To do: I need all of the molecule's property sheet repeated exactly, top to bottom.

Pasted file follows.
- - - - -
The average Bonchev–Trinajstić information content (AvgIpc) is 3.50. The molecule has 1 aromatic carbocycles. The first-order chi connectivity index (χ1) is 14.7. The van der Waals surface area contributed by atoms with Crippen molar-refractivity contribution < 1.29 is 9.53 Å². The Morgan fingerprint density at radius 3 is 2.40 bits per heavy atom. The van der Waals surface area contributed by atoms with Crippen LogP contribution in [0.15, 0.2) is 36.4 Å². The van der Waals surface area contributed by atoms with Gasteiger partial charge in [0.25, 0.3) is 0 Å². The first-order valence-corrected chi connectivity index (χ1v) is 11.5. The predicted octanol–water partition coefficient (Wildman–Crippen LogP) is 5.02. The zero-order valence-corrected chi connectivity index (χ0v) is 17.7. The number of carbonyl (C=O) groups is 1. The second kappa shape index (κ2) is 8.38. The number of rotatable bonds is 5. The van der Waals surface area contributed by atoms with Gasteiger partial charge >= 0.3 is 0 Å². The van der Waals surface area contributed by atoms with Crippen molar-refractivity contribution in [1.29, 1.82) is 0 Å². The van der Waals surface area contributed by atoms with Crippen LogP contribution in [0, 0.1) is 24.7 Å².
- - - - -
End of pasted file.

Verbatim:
The average Bonchev–Trinajstić information content (AvgIpc) is 3.50. The molecule has 1 aromatic carbocycles. The first-order chi connectivity index (χ1) is 14.7. The van der Waals surface area contributed by atoms with Crippen molar-refractivity contribution < 1.29 is 9.53 Å². The Morgan fingerprint density at radius 3 is 2.40 bits per heavy atom. The van der Waals surface area contributed by atoms with Crippen LogP contribution in [0.15, 0.2) is 36.4 Å². The van der Waals surface area contributed by atoms with Gasteiger partial charge in [0.25, 0.3) is 0 Å². The first-order valence-corrected chi connectivity index (χ1v) is 11.5. The predicted octanol–water partition coefficient (Wildman–Crippen LogP) is 5.02. The zero-order valence-corrected chi connectivity index (χ0v) is 17.7. The number of carbonyl (C=O) groups is 1. The second kappa shape index (κ2) is 8.38. The number of rotatable bonds is 5. The van der Waals surface area contributed by atoms with Gasteiger partial charge >= 0.3 is 0 Å². The van der Waals surface area contributed by atoms with Crippen molar-refractivity contribution in [1.29, 1.82) is 0 Å². The van der Waals surface area contributed by atoms with Crippen LogP contribution in [0, 0.1) is 24.7 Å².